9 May 2018 4:28 AM GMT
The Supreme Court has directed the Ministry of External Affairs to pay a compensation of Rs 5 lakh to each of private Hajj and Umrah tour operators who came before it ruing the loss of business for non-grant of quota due to non-compliance of certain conditions despite being granted exemption from the same.Justice J Chelameswar and Justice Sanjay Kishan Kaul said the private tour operators...
The Supreme Court has directed the Ministry of External Affairs to pay a compensation of Rs 5 lakh to each of private Hajj and Umrah tour operators who came before it ruing the loss of business for non-grant of quota due to non-compliance of certain conditions despite being granted exemption from the same.
Justice J Chelameswar and Justice Sanjay Kishan Kaul said the private tour operators lost their right to secure quota on a patently wrongful and “mindless” order passed for reasons which did not apply to them and for conditions which had been specifically exempted.
“What could be a greater arbitrariness and illegality,” the bench remarked.
While awarding the compensation, the court left it open to the ministry to realize the amount from the officials who had passed the arbitrary order.
The court’s order comes in a batch of petitions raising the issue of private tour operators who are conducting the travel business for Hajj and Umrah and have been disqualified for grant of registration for the year 2016 for Hajj pilgrimage.
The petitioners prayed for quashing the communications dated July 27, 2016 by the Government of India rejecting their applications for registration and allocation of quota for Hajj 2016 on the ground that they have not complied with certain clauses of the policy for private tour operators as laid down by the Supreme Court.
It is to be noted that the Supreme Court had in Union of India versus Rafiq Shaikh Bhaikan approved the policy presented on behalf of the government with slight modifications for Hajj 2013 to 2017. The policy was to remain valid for 5 years and was not to be questioned in any court or authority.
The petitioners were all eligible to be qualified as private tour operators for the year 2015 for Hajj pilgrimage but in the process of draw of lots dated August 7, 2015 they did not get the quota.
In terms of the policy, qualified private tour operators exceeded 90 and a draw of lots was held and since the petitioners were not successful in the draw of lots, they were not entitled under clause 4 (b) of the policy to be allocated 150 seats in the ensuing Year Without Qurrah if they remain qualified as private tour operators.
The court noted that in view of certain changes in the policy of the Saudi government, the number of seats to be allocated for 2016 would have been 50.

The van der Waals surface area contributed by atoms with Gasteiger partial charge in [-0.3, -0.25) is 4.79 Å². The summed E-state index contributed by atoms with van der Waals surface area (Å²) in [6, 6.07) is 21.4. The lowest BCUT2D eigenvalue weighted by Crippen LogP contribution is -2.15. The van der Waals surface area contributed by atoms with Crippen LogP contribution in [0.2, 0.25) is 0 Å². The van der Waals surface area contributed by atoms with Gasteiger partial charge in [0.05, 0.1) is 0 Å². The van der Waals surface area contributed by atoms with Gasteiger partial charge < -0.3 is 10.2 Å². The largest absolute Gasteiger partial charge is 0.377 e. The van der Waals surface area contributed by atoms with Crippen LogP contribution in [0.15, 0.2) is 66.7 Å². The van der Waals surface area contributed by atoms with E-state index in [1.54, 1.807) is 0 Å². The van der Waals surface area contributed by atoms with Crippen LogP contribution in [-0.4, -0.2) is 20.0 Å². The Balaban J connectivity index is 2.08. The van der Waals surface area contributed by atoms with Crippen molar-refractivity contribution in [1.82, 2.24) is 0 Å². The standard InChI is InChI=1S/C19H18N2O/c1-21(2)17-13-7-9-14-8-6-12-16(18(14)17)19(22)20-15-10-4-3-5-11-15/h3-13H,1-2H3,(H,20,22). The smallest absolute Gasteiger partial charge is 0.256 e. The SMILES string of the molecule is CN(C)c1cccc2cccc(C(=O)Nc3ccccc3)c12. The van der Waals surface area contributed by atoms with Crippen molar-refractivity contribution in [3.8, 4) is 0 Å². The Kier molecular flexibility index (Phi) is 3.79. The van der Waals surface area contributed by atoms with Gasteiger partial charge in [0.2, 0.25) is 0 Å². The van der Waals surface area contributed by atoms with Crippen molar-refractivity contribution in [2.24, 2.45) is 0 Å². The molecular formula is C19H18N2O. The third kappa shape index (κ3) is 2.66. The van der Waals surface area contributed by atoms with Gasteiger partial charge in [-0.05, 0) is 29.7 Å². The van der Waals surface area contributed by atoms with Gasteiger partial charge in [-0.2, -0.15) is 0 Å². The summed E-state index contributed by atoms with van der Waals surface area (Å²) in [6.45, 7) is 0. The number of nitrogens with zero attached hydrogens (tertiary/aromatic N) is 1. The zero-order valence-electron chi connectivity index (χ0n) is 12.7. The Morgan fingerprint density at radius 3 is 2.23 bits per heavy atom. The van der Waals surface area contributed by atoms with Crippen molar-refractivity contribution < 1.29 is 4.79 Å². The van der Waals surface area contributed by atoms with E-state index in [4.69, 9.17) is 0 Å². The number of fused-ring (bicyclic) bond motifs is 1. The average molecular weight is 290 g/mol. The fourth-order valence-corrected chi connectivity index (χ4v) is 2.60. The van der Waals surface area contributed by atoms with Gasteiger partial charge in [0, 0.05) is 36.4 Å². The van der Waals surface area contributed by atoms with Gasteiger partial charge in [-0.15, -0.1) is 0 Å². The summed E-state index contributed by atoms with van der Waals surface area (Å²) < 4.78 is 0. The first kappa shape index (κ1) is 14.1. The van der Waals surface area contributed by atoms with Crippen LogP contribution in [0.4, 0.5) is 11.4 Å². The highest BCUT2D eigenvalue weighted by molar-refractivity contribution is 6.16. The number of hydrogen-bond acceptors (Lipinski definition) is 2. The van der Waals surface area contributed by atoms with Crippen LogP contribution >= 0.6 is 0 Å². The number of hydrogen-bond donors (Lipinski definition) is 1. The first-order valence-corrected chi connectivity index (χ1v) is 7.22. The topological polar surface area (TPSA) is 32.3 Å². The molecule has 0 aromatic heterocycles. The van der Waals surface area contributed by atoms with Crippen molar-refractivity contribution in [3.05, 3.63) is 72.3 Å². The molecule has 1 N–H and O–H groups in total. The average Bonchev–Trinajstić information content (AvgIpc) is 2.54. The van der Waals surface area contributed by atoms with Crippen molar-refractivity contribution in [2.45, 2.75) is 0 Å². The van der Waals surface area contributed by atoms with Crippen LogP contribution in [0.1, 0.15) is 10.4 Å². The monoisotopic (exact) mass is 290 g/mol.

On April 29, 2016, the Ministry of External Affairs published the norms for registration of private tour operators for Hajj 2016 which provided that persons like the petitioners who had qualified for the year 2015, but were not successful in the draw of lots, would have the benefit of exemption of certain terms and conditions of the policy, including proof of payment, copies of registration certificate, contract for hiring of buildings for pilgrims, copy of relevant Hajj visa pages etc.
Despite this exemption, the petitioners received identical rejection letters in July 2016.
The Supreme Court noted that the reason cited for disqualification in 2016 was non-compliance of the very clauses of which exemption had been granted to the petitioners.
The court rejected the argument of Additional Solicitor General that the reasons were wrongly communicated in the rejection letter and that there were some other reasons for the rejection.
The court’s attention was drawn to the constitution bench judgment of the Supreme Court in Mohinder Singh Gill and another vs the Chief Election Commissioner, New Delhi, to hold that when a statutory body makes an order based on certain grounds, its validity must be judged by the reasons so mentioned and cannot be supplemented by fresh reasons in the shape of affidavit or otherwise.
The court, therefore, quashed the letters of rejection sent to the petitioners.
“The passage of time has made certain reliefs infructuous. The time period for conducting Hajj tours for 2016 as well as 2017 is over. Thus, even the alternative relief prayed for 2017 has become infructuous,” said the bench.
Noting that three of the writ petitions had made a specific alternative plea for compensation to the petitioner, it extended the relief to all seven petitioners.
“The petitioners cannot be left remediless. The mindless action of the respondents in rejecting the eligibility of the petitioners for the year 2016 on the very ground on which they were exempted necessitates that the petitioners should be entitled to damages in public law so that they are compensated at least to some extent for not having been able to carry on with your business on account of a legal action of the respondents,” it said.
“In the facts of the present case, the arbitrariness and illegality of the action of the authority is writ large. The petitioners have been deprived of the right to secure the quota on a patently wrongful order passed for reasons which did not apply to them and for conditions which had been specifically exempted. What could be a greater arbitrariness and illegality? Where there is such patent arbitrariness and illegality there is a consequent violation of principles enshrined under Article 14 of the Constitution of India.
“On the conspectus of the facts including the number of pilgrims from whom the petitioners would have been entitled to arrange the Hajj pilgrimage, an amount of Rs 5 lakh per petitioner would be adequate compensation for the loss suffered by them and subserve the ends of justice. We are conscious of the fact that there is no quantification based on actual loss but then the award by us is in the nature of damages in public law,” it ordered.